Forget Comfort Zone; play in your Uncomfortable Zone.

I'm a mom, nurse, technically "middle aged" woman and Michael Gellman is teaching me Improvisational Comedy at Second City, Chicago. Pinch me. Make it hurt.

As I told Godman at last week's class, Improv has been "the most fun I've had in my adult life." His quick response: 'The most fun in your adult life? ... Are you dating??'

These classes are a gift, really. I started "Improv for Beginners" at Second City last year. For fun. Because my life was in crisis and something made me Google "Second City + classes." Boxed wine made me sign up. The fun I had with Improv made me sign up for Standup. Standup pushed me past fear, through terror and into strength. Possibly delusion. Hot holy Hell, y'all -- I  did five minutes in front of 70+ people. And got laughs. Suck it, shyness.

Michael Gellman reminds me of my Dad, but with extra cussing. Humorous bordering on brilliantly hilarious, intuitive bordering on uncanny, foul-mouthed bordering on George Carlin. Is this Heaven?

Wait. What? I signed up for what?? I'm not a theater major, as most of my classmates are. Hell, I have two degrees (Journalism and Nursing) and barely use either. I'm a mostly stay-at-home Mom who subs as a School Nurse. I'm shy by nature, have no idea what 'real acting' is, and never set foot on a stage before this (except as a Dogpatcher in a riveting Middle School production of "Li'l Abner"). I don't know how far I can go with this, but that's not the point.

What I know is that Improv has changed my life. It pushed me out of my comfort zone. It taught me to be in the moment. It made me trust my sense of humor.

I've made many great acquaintances and one cherished friend. I've laughed harder and more often than I have in many, many years.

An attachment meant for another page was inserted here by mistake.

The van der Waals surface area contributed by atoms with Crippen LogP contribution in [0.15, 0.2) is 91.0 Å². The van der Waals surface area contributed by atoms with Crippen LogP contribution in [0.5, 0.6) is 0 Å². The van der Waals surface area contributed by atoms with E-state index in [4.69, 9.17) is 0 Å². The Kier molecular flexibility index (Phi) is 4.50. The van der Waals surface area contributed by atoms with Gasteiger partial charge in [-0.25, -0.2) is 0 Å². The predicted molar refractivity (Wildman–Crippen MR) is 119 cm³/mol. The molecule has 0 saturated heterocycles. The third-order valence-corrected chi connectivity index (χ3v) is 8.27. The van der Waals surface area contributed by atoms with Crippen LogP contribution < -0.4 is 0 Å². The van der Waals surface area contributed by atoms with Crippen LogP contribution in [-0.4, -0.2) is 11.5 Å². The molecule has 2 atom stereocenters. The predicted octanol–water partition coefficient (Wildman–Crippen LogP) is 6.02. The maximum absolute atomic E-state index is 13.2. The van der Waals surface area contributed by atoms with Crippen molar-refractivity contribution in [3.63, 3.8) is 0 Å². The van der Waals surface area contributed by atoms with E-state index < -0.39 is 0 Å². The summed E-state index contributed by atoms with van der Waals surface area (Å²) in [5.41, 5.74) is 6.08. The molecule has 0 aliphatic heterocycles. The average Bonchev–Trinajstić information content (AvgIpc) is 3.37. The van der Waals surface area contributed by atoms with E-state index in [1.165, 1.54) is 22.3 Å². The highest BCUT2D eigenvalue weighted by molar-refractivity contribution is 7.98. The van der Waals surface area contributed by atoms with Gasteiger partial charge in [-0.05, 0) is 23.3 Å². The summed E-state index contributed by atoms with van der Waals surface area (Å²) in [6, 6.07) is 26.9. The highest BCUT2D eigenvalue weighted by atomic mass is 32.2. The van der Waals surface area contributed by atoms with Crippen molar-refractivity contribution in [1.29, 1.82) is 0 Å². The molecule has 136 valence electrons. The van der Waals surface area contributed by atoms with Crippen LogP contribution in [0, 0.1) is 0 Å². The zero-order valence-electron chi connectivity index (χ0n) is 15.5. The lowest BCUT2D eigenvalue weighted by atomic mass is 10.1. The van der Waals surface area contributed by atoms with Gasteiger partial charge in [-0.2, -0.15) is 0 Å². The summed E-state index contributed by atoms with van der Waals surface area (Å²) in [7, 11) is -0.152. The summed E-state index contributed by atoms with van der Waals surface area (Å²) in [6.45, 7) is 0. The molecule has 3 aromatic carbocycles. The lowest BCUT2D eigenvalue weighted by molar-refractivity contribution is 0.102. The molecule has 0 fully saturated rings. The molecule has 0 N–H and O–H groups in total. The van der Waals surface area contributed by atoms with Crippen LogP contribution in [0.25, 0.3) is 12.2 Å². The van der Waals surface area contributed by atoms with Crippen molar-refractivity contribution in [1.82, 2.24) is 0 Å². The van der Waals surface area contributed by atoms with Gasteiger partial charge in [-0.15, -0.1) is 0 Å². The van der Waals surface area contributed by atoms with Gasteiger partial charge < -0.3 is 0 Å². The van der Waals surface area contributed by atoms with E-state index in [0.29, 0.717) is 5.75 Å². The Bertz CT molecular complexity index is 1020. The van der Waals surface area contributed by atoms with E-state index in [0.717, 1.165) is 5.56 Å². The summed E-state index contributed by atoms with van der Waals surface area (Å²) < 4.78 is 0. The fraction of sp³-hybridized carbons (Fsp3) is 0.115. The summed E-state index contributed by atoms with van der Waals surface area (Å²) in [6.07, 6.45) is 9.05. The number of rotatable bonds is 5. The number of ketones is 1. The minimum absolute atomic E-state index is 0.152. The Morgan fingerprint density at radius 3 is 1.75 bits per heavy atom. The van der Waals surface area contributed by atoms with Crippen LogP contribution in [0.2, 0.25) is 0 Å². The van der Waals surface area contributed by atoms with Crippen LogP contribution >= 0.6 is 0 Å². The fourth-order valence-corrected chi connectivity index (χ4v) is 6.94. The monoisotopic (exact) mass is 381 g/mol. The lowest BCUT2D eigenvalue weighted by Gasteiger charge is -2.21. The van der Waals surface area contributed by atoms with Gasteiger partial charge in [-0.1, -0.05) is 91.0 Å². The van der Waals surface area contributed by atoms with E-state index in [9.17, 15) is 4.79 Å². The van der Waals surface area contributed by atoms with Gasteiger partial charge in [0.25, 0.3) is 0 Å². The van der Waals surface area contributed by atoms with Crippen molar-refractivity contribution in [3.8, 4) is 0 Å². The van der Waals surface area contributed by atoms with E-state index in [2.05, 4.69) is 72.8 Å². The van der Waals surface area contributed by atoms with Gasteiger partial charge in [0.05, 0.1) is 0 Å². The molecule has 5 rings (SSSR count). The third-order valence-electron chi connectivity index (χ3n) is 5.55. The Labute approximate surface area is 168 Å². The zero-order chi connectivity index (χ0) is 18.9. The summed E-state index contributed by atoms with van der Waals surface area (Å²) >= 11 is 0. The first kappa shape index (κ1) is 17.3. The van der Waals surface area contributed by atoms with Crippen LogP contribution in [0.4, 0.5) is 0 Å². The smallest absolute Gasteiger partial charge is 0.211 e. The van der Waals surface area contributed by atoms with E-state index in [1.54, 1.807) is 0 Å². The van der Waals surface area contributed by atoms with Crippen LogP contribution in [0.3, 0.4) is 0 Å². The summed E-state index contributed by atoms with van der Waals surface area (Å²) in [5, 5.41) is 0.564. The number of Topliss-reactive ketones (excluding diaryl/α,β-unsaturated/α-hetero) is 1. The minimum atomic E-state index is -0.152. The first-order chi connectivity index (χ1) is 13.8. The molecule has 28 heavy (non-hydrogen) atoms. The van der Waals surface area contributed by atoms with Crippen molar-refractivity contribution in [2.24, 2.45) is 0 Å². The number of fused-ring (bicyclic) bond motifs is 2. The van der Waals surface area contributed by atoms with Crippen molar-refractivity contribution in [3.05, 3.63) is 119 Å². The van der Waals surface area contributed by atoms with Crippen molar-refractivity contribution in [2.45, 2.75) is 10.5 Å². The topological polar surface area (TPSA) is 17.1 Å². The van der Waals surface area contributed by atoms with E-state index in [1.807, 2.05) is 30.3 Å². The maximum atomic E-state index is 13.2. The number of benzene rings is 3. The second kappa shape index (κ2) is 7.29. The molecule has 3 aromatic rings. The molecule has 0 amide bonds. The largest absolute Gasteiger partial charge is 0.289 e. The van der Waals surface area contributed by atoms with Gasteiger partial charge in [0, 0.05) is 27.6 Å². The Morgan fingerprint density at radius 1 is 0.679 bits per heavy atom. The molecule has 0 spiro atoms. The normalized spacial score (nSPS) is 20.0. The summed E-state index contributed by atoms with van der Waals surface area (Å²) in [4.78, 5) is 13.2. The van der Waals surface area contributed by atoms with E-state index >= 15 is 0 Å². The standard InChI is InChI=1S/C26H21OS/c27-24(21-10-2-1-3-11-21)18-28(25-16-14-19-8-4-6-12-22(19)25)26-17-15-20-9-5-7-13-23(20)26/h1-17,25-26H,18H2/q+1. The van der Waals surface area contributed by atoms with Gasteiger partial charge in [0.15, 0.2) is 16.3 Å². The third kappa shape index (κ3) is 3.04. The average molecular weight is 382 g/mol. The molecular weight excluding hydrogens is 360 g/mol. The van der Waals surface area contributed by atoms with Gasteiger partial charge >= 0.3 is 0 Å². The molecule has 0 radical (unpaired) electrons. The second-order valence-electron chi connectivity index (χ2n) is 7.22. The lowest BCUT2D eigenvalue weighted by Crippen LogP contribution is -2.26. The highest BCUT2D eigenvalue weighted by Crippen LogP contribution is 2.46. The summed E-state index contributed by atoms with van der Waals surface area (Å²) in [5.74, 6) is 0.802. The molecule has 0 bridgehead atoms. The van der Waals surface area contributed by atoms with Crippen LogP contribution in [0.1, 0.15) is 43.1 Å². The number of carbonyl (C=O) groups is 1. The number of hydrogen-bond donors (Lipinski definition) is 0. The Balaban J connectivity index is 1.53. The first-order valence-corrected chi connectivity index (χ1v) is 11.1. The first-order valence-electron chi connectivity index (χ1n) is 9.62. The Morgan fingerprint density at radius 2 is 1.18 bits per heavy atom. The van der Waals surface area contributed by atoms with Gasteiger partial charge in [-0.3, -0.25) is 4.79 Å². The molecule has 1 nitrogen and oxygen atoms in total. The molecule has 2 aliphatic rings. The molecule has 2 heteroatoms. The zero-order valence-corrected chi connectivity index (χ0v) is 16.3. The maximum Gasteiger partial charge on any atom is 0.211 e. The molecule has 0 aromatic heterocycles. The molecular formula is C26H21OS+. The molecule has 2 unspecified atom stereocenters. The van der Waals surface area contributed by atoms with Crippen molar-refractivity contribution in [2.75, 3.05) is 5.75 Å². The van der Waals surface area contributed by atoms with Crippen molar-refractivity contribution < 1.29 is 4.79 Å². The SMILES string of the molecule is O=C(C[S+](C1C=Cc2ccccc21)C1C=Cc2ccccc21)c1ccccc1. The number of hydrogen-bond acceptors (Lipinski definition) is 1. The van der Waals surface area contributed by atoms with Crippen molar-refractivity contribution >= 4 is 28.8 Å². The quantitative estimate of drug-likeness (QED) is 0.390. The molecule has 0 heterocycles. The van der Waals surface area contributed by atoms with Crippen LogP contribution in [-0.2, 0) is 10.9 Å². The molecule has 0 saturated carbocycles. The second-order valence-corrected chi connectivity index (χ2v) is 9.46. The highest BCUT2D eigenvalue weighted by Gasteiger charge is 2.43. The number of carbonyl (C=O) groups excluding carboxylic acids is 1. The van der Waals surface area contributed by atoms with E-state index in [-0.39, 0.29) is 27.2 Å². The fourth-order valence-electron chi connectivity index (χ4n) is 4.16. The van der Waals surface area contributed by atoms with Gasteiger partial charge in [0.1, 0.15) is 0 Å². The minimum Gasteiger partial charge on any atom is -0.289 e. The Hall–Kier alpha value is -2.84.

Why is that? In Improv, there is no judgement, no saying "No." The mantra is "Say 'Yes' and the fun will follow." Yes to everything. Accept, agree, trust, release, surrender. On stage, it works. It works better than saying no, or contradicting, or negating. It moves the scene forward. It creates a positive vibe felt not only by the players but also the audience. Negativity and criticism kills. It's "death by a thousand cuts," in my experienced opinion. In Improv and Life.

It's about relinquishing the need to control, to micromanage, to keep the focus on yourself. Fuck that shit. Focus on your partner. Focus on what's happening RIGHT NOW. What is your partner SAYING? What are they DOING? What is your RELATIONSHIP?

Yes, it's Improvisational Theater. It's also Life. Stop the Movie In Your Head. Look at who you're communicating with. Listen to them. Watch their body language. Appreciate how they are different from you. Appreciate them.

Appreciate who you are. Be aware of how you move through space. Listen to your voice as you speak. Look at yourself in the mirror. Be aware of what you're feeling at this moment.

Now live.


  1. Ohhhhhhhhhhhhhhhh, THIS is perfect.
    I am going to reread this. It is
    funny but it makes me cry. A little. And I like to laugh and
    I like to cry.

    (my word verification word is-get
    this-ingothyl, and that makes me do
    both of the above, but mostly spit.)

  2. Delight in both the blog & the PM comment. Wisdom, wit, inspiration.
    love both of you..."more than my cattle"--(that's a take on an old TX saying--"more than my dog" which i can't say because she has saved me).

  3. Mama like. A lot.

    Is there a Second City Weekly you could get this published in? Or maybe a Gentleman's Stand-Up? (Which I think might be gay porn.)

    You are talented.

  4. Oh, man. Thanks, Erin. :)

    That's like Martha Stewart saying I bake a good cupcake.

    Or Einstein saying I'm good with numbers.

    Or Erin saying I'm a good writer. :)

  5. I miss your writing! Keep up the updates!